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Tuesday, April 23, 2024

Maldives’ Deadline on Troop Presence Escalates Dispute with India

The already strained bilateral relations between the Maldives and India, which have been deteriorating in recent weeks, took a further hit as the Maldivian government formally requested the withdrawal of Indian troops from the island nation by March 15. This demand was articulated during Sunday’s inaugural meeting of a high-level core group between the two countries held in the Maldivian capital, Male.

Abdulla Nazim Ibrahim, the public policy secretary in President Mohamed Muizzu’s office, stated, “Indian military personnel cannot stay in the Maldives. That’s the policy of this administration.” Approximately 80 Indian troops are currently stationed in the Maldives, with Delhi asserting that their presence is necessary to operate two rescue and reconnaissance helicopters and a Dornier aircraft donated years ago.

The removal of Indian military personnel from the Maldives was a central campaign promise of President Muizzu, who assumed office in mid-November. His electoral platform emphasized an ‘India out’ policy, pledging to repatriate Indian troops and diminish Delhi’s influence.

In response, Delhi mentioned that officials from both nations discussed “finding mutually workable solutions to enable continued operation of Indian aviation platforms that provide humanitarian aid and medevac [medical evacuation] services to the people of the Maldives” during Sunday’s meeting. However, the Indian foreign ministry’s statement did not specify a timeline for the withdrawal of Indian soldiers from the islands.

This development comes shortly after President Muizzu’s state visit to China, where he and President Xi Jinping agreed to elevate bilateral relations to a comprehensive strategic cooperative partnership. Before the visit, a diplomatic row ensued between India and the Maldives following derogatory comments about Indian Prime Minister Narendra Modi made by three Maldivian deputy ministers on social media. The ministers were subsequently suspended amid public outcry.

Despite the diplomatic tensions, President Muizzu adopted a defiant tone during a press conference upon his return from Beijing. He announced plans to diversify food imports and overseas healthcare services to reduce the Maldives’ dependence on India. Mr. Muizzu expressed intentions to import food from Turkey, and medicines from Europe and the US, and highlighted the option for eligible Maldivians under a state health insurance scheme to seek treatment in Dubai and Thailand, diverting from the current reliance on India and Sri Lanka. He emphasized the Maldives’ independence, stating, “We are not a country that is in the backyard of another country. We are an independent nation,” concluding with a firm assertion: “We may be small, but that doesn’t give you the license to bully us.”

The response from President Muizzu is perceived as a reaction to the significant social media backlash in India following the controversial comments made by the Maldivian deputy ministers about Prime Minister Modi. Hashtags advocating for a boycott of the Maldives gained traction on Indian social media throughout the past week.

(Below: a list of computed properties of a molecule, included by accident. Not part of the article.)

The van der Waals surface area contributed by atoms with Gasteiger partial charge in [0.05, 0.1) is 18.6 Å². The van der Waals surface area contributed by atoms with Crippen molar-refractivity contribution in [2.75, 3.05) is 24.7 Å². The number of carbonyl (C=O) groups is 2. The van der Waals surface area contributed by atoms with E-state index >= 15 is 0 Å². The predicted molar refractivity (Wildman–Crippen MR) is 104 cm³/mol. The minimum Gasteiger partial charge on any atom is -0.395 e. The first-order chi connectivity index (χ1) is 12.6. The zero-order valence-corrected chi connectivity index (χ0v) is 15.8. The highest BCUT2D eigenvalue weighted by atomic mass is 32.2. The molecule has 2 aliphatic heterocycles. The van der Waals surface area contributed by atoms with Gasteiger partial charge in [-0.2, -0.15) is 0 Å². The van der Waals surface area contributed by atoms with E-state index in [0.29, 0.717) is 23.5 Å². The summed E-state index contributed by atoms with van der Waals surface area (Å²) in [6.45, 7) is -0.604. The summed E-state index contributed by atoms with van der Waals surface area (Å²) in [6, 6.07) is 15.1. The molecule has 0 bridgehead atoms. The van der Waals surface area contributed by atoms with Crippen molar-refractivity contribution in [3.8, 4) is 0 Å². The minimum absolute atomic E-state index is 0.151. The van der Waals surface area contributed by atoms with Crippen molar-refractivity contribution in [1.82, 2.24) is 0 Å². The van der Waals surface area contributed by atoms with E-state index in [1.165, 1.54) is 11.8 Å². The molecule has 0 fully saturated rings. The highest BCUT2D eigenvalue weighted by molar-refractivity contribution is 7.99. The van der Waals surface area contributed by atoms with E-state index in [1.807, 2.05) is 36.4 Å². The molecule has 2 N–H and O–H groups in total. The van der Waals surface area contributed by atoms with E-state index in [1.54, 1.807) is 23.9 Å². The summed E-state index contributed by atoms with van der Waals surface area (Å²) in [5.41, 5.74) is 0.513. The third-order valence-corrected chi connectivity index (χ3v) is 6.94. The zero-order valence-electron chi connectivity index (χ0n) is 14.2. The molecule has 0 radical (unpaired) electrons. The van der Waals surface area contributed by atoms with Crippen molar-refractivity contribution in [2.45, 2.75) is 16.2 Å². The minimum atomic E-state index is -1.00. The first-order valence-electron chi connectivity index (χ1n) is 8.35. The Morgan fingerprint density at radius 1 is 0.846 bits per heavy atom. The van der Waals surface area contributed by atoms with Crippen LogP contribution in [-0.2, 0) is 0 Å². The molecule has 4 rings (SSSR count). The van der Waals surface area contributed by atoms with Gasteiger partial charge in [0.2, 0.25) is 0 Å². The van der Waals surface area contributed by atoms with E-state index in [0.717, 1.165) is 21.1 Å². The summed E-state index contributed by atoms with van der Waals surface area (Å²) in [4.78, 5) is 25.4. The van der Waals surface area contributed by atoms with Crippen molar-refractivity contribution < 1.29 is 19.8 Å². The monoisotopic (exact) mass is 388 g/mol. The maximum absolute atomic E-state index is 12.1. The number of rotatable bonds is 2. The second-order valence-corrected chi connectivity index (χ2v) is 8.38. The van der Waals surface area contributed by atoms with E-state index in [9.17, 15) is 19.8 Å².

Also Read: 7 Reasons To Travel To The Maldives During The Coronavirus Pandemic

Analysts view President Muizzu’s recent comments as some of the most robust since taking office, signaling a foreign policy approach that is less centered on India. However, experts caution that while Male may be seeking a diplomatic resolution to differences with Delhi, making such public statements implicating the closest bilateral partner could be counterproductive and potentially lead to irreversible damage in India-Maldives relations, according to Azim Zahir, a Maldivian political analyst.

Many in the Maldives question the practicality of President Muizzu’s plans to reduce dependency on India for food and medicines. Some argue that while importing food from anywhere, including Turkey, is feasible, the higher transport costs could make it less economical compared to importing from India, as noted by Ali Azim, a senior leader of the Democratic party. Azim suggests that President Muizzu may be attempting to generate “anti-India sentiments” ahead of the upcoming parliamentary elections in March.

Maldivian experts highlight that President Muizzu’s firm stance towards Delhi is also influenced by support from Islamist hardliners, including the ultra-conservative Salafis, in the country. This assertive position coincides with a time when India’s government supporters emphasized its “muscular foreign policy” and India’s rise as an economic and military power.

India’s Foreign Minister S Jaishankar responded to the diplomatic row with restraint, acknowledging the dynamics of politics. He stated, “Politics is politics. I cannot guarantee that in every country, every day, everybody will support us or agree with us.”

Given the Maldives’ dependence on India for essential aspects like food, infrastructure development, and healthcare, the ongoing diplomatic spat raises concerns among residents in Male. While some express worry about Delhi’s reaction, others harbor resentment about India’s perceived “overbearing presence” in the archipelago. Analysts caution that without concessions from India, there is an increased risk of a serious rift between Delhi and Male.

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